There are very few stock market signals that catch the attention of investors quite like the 52-week high. Lists of shares making new highs are published in newspapers and on websites around the world every day. But while 52-week high data is easy to get hold of, what does it really tell you and how can you make the most of it?

One of the surprising traits of the 52-week high is that it can have a major impact on the minds of investors - and sometimes that makes it more of a hindrance than a help.

While the information is readily available, evidence shows that it can cause a kind of momentary paralysis in investors that leads to a slow reaction in prices. And when you get the extra kicker of a positive earnings surprise from a stock that’s trading at a 52-week high, this so-called ‘post-earnings announcement drift’ has been shown to be even more extreme. But while all this sounds quite negative, it arguably creates an opportunity for investors who are aware of it.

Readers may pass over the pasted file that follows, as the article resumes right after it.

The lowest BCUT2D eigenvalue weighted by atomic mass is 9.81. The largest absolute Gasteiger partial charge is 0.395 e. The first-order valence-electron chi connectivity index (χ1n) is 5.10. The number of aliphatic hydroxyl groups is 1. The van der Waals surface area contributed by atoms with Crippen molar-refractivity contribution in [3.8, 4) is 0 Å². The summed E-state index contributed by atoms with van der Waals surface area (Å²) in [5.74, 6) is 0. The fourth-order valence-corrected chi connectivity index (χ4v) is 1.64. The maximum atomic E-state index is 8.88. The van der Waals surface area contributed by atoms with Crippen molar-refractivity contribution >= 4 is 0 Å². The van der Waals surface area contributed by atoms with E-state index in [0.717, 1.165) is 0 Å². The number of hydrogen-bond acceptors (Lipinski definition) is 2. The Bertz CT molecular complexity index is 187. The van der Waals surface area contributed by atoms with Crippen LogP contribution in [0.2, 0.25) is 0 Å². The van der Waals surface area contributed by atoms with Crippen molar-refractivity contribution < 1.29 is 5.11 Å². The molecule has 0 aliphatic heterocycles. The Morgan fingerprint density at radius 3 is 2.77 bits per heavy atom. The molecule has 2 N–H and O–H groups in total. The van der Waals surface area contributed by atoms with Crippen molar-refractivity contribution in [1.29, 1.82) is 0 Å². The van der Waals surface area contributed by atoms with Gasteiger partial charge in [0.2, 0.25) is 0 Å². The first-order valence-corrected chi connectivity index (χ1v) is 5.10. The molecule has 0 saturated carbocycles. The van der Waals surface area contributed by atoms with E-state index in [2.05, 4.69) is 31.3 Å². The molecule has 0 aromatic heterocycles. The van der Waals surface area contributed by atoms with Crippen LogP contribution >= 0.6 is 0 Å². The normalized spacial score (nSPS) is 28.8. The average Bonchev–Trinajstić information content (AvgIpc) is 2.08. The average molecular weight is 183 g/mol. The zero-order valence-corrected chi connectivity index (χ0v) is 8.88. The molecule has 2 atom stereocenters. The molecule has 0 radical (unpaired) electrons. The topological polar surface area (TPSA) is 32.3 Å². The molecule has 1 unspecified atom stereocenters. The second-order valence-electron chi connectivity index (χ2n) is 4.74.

The lowdown on new highs

I cover the subject of 52-week highs periodically, and it’s one of those areas that provokes a lot of interest. For a start, new highs have the credibility of being used by popular investors like Mark Minervini and William O’Neil. Yet when you look at the research into new highs, the explanation for why they’re important is quite intricate.

Influential research on them was published by Thomas George and Chuan-Yang Hwang in 2004, which found that they were a major driver of momentum. Momentum is the tendency for price trends to persist over the short to medium term, and it’s often linked to how investors think and behave.

George and Hwang reckoned that investors used the 52-week high as a reference point, or anchor. They found that when new-news comes along about a company, it can take days, weeks or even months for the price to shift upwards because of this ‘anchoring’ effect. In essence, existing investors are simply slow to bid the price higher, while onlookers are reluctant to buy at the new high. This is where the term post-earnings announcement drift comes from.

Now this kind of investor irrationality isn’t restricted to 52-week highs. There are other events that cause investors to hesitate that have also been linked to momentum. One…

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